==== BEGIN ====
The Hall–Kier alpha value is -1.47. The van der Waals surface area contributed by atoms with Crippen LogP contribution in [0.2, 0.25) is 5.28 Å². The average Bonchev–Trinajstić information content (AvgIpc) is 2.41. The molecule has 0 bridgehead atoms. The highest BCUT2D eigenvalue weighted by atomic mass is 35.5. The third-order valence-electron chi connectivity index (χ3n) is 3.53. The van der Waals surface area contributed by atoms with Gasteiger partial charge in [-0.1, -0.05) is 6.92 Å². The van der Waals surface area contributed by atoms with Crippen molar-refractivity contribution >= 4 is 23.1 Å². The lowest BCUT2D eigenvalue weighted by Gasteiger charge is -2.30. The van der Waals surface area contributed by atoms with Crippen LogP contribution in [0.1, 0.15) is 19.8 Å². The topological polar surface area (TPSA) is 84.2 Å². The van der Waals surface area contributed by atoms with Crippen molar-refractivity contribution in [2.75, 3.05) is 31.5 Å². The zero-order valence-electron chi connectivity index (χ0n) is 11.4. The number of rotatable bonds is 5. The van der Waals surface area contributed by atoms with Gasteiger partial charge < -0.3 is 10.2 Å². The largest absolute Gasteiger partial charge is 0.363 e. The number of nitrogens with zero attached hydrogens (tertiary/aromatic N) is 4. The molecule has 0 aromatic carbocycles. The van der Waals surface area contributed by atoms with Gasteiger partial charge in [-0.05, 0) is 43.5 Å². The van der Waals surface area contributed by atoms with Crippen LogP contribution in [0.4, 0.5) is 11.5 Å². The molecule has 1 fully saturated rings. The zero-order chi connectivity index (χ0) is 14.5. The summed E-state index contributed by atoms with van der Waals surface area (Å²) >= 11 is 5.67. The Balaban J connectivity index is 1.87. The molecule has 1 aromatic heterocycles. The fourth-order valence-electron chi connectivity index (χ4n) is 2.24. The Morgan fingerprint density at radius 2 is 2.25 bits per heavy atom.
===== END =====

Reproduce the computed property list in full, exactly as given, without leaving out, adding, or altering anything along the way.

The Hall–Kier alpha value is -1.47. The van der Waals surface area contributed by atoms with Crippen LogP contribution in [0.2, 0.25) is 5.28 Å². The average Bonchev–Trinajstić information content (AvgIpc) is 2.41. The molecule has 0 bridgehead atoms. The highest BCUT2D eigenvalue weighted by atomic mass is 35.5. The third-order valence-electron chi connectivity index (χ3n) is 3.53. The van der Waals surface area contributed by atoms with Gasteiger partial charge in [-0.1, -0.05) is 6.92 Å². The van der Waals surface area contributed by atoms with Crippen molar-refractivity contribution >= 4 is 23.1 Å². The lowest BCUT2D eigenvalue weighted by Gasteiger charge is -2.30. The van der Waals surface area contributed by atoms with Crippen LogP contribution in [0.1, 0.15) is 19.8 Å². The topological polar surface area (TPSA) is 84.2 Å². The van der Waals surface area contributed by atoms with Crippen molar-refractivity contribution in [2.75, 3.05) is 31.5 Å². The zero-order valence-electron chi connectivity index (χ0n) is 11.4. The number of rotatable bonds is 5. The van der Waals surface area contributed by atoms with Gasteiger partial charge < -0.3 is 10.2 Å². The largest absolute Gasteiger partial charge is 0.363 e. The number of nitrogens with zero attached hydrogens (tertiary/aromatic N) is 4. The molecule has 0 aromatic carbocycles. The van der Waals surface area contributed by atoms with Gasteiger partial charge in [-0.05, 0) is 43.5 Å². The van der Waals surface area contributed by atoms with Crippen LogP contribution in [0.4, 0.5) is 11.5 Å². The molecule has 1 fully saturated rings. The zero-order chi connectivity index (χ0) is 14.5. The summed E-state index contributed by atoms with van der Waals surface area (Å²) >= 11 is 5.67. The Balaban J connectivity index is 1.87. The molecule has 1 aromatic heterocycles. The fourth-order valence-electron chi connectivity index (χ4n) is 2.24. The Morgan fingerprint density at radius 2 is 2.25 bits per heavy atom.